How long will profits last?

USDA is forecasting 51-52% lean live hog prices will average $4 higher this year than last and $2.50 lower this year than in 2025.

Ron Plain, Professor Emeritus

May 27, 2024

4 Min Read
National Pork Board

Economists at Iowa State University calculate that the typical Iowa farrow-to-finish hog operation had a profit of $11.92 per hog marketed during April. That was the first profitable month for Iowa hog operations since August. Cost of gain was estimated at $65.09/cwt liveweight ($86.78/cwt of carcass weight). April profits were $61.39/hog higher than the losses incurred in April 2023.

Roughly 60% of the profit improvement was due to higher hog prices and 40% due to lower cost of production, primarily cheaper feed. Hog profits are likely to last through summer with red ink returning in the fall.


Hog slaughter over the last 12 weeks has averaged 0.1% below the same period in 2023. USDA’s March Hogs and Pigs survey implied slaughter during this period would be up 0.1%. That is a very close miss. If USDA’s March hog inventory numbers are correct, hog slaughter should be up 1.5% during June-July-August.


The average price for 51-52% lean market hogs was $64.82/cwt during April, the highest month since August. April hog prices were up $4.98/cwt from the month before and up $13.15/cwt from a year ago. As the chart shows, thus far in 2024 hog prices have moved steadily higher and are currently above both last year and the 5-year average. USDA is forecasting 51-52% lean live hog prices will average $4 higher this year than last and $2.50 lower this year than in 2025. The lean hog futures contracts imply that prices this summer will be slightly higher than last and that hog prices will average a bit higher this summer than they will next summer.


Retail pork prices are up, but less than the amount of inflation. The average price of pork at retail was $4.814/pound during April. That was 2.1 cents higher than the month before and 8.7 cents higher than last April. Retail pork prices in April 2024 were 1.8% higher than last April but 1.5% lower when adjusted for inflation. The inflation adjusted retail pork price has fallen short of matching inflation every month since May 2022. Retail pork demand is down year-over-year. The farmer’s share of the consumers’ pork dollar was 23.4% during April, the highest month since August.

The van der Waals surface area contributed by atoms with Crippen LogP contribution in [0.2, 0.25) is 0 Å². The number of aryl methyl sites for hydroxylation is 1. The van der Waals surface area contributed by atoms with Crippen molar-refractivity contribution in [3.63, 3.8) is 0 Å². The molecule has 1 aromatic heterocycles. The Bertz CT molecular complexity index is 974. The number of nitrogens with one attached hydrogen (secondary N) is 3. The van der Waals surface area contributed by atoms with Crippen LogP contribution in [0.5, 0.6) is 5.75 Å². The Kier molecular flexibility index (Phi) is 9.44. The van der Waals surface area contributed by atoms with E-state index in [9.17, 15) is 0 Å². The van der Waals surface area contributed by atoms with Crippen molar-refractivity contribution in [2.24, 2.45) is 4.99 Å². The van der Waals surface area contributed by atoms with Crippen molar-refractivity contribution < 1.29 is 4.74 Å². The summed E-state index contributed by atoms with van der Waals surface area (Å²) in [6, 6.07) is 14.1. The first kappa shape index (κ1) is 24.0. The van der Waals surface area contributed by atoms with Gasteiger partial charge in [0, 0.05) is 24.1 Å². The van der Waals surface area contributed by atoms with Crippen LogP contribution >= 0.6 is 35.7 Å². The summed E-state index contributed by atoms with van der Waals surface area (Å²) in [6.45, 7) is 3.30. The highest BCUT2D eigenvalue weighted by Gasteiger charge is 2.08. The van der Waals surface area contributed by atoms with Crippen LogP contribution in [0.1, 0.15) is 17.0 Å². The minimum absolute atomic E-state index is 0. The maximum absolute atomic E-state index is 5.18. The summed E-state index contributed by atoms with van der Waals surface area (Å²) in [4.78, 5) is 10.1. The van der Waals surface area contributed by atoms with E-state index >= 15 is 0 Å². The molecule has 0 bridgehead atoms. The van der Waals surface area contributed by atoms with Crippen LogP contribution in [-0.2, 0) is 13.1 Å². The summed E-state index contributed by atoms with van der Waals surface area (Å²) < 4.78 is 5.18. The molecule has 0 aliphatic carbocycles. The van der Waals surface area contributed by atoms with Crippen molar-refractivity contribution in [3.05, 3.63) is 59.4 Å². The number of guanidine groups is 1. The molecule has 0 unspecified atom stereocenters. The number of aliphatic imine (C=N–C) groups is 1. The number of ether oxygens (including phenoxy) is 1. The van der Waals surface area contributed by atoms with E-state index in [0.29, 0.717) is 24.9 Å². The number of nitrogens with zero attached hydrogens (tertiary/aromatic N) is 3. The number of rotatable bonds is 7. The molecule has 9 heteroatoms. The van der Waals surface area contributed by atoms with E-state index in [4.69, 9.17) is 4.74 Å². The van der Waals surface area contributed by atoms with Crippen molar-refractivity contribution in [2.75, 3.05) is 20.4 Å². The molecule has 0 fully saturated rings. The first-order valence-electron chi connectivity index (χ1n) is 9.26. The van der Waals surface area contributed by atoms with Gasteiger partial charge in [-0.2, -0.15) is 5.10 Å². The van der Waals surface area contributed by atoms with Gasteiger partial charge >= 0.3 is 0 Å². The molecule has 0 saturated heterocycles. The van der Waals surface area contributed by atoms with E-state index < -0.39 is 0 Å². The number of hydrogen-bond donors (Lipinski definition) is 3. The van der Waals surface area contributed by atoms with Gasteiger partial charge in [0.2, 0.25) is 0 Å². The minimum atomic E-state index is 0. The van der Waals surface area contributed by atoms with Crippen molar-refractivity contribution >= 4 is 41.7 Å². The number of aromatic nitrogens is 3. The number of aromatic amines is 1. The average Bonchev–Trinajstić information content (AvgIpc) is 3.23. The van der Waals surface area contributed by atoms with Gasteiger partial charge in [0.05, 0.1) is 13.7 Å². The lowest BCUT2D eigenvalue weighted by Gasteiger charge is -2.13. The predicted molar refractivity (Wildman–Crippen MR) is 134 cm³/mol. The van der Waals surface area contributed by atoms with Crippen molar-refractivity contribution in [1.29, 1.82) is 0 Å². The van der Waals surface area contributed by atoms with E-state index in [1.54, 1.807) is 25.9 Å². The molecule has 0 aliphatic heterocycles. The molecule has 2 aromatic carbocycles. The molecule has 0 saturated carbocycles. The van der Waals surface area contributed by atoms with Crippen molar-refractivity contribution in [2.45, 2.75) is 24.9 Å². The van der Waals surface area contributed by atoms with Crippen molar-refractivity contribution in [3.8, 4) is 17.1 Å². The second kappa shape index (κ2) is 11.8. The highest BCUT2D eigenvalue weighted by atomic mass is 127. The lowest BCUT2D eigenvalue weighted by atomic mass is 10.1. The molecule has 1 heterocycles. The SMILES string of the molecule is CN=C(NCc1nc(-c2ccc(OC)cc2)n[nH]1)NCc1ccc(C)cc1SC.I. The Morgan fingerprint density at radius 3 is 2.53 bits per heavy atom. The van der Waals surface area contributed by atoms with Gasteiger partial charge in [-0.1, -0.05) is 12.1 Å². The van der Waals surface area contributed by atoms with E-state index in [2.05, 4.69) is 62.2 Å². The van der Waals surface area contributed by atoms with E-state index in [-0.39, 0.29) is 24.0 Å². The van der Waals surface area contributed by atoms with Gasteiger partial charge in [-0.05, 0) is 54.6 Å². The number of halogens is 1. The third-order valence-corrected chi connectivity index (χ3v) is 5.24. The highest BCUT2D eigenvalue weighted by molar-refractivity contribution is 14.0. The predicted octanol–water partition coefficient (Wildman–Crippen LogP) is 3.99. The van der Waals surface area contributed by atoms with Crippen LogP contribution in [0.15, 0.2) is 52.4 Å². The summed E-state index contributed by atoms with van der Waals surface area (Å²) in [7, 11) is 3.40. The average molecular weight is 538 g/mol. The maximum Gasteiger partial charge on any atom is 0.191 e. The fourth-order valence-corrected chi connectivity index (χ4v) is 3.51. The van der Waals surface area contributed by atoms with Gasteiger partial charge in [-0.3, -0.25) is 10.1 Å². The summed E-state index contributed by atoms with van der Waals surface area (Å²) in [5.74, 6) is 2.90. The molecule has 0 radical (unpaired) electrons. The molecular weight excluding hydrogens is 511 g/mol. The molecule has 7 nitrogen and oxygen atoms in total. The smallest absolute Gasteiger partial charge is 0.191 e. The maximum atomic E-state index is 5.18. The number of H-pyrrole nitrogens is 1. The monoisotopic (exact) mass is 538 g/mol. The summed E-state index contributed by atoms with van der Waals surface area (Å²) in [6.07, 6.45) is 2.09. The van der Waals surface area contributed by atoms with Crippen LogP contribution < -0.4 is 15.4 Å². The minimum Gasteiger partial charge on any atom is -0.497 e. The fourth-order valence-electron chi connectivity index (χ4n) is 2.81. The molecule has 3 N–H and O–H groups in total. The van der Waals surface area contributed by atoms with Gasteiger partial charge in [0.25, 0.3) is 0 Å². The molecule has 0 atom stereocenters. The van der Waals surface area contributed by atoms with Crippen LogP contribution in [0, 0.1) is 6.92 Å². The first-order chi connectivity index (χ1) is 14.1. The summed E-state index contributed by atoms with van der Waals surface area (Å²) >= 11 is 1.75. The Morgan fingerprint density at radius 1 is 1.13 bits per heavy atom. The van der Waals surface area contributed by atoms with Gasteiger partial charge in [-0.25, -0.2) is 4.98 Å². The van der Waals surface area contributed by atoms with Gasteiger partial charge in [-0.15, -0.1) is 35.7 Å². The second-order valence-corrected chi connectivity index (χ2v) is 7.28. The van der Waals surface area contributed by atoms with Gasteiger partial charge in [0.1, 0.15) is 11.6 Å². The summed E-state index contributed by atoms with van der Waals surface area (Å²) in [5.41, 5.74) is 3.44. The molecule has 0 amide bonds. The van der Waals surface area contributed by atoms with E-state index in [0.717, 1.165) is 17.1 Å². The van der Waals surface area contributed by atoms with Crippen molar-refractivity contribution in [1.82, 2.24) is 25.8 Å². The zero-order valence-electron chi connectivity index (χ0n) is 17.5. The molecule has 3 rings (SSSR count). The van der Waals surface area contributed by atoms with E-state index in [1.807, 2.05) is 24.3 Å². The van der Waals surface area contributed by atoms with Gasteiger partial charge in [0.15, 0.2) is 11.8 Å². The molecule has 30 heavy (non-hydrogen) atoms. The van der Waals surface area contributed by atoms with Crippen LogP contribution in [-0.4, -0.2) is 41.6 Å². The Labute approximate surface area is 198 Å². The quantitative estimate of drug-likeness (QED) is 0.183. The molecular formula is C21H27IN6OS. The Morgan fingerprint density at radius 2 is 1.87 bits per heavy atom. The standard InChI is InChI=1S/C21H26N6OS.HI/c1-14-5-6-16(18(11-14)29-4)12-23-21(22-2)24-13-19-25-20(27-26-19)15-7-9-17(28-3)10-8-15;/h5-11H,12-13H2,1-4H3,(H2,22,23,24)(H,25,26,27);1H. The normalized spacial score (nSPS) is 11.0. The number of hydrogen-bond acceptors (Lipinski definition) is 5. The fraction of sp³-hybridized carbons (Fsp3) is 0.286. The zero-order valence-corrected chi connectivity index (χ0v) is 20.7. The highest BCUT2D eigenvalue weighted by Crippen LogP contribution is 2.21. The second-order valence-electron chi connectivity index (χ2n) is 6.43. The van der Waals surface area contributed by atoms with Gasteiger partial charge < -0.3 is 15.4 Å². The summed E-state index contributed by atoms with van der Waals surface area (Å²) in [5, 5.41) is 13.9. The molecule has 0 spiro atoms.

USDA is forecasting a slightly lower corn price for the upcoming marketing year ($4.40 for 2024-25 vs $4.65 for the current market year vs $6.54 for the previous year). The futures market seems to be more optimistic. Currently the July corn contracts are trading at $4.64 for 2024, $5.11 for 2025 and $5.14 for 2026. USDA is forecasting 2024 corn production will be lower than last year but higher than in 2022. Corn futures contracts for the rest of 2024 are currently trading between $4.64 and $4.88 per bushel. 


USDA expects U.S. 2025 pork production will be 1.2% higher than this year and this year to be 2.8% higher than last year. Hog prices are not likely to move a great deal higher as long as pork production is moving up.

During the first quarter of this year 25.4% of U.S. pork production was exported and pork imports equaled 4.2% of U.S. production. First quarter pork imports were up 4.8% and exports were up 8.1%, year-over-year. USDA expects pork imports this year to be up 5.2% from 2023 but 2.2% less than the forecast for 2025. USDA expects pork exports this year to be up 6.5% from 2023 but 4.6% less than in 2025. Export pork demand is up.


Annual per capita pork consumption is expected to remain between 50 and 51 pounds per capita.

During the first 19 weeks of 2024 sow slaughter was 3.5% above last year’s pace. Year-to-date sow slaughter is up 3.5%, but barrow and gilt slaughter is only 0.3% higher than last year.  The March breeding herd was down 2.1% year-over-year.  The higher sow slaughter may be an indication that the breeding herd is continuing to decline.


Federally inspected barrow and gilt dressed weights in the first four months of 2024 averaged 214 pounds, down one pound from the year before.  With hog prices rising and feed costs declining, hog weights are likely to increase relative to last year.  Seasonally, slaughter weights are almost certain to decline with the arrival of summer heat then rebound with cooler weather this fall.


About the Author(s)

Ron Plain

Professor Emeritus, University of Missouri

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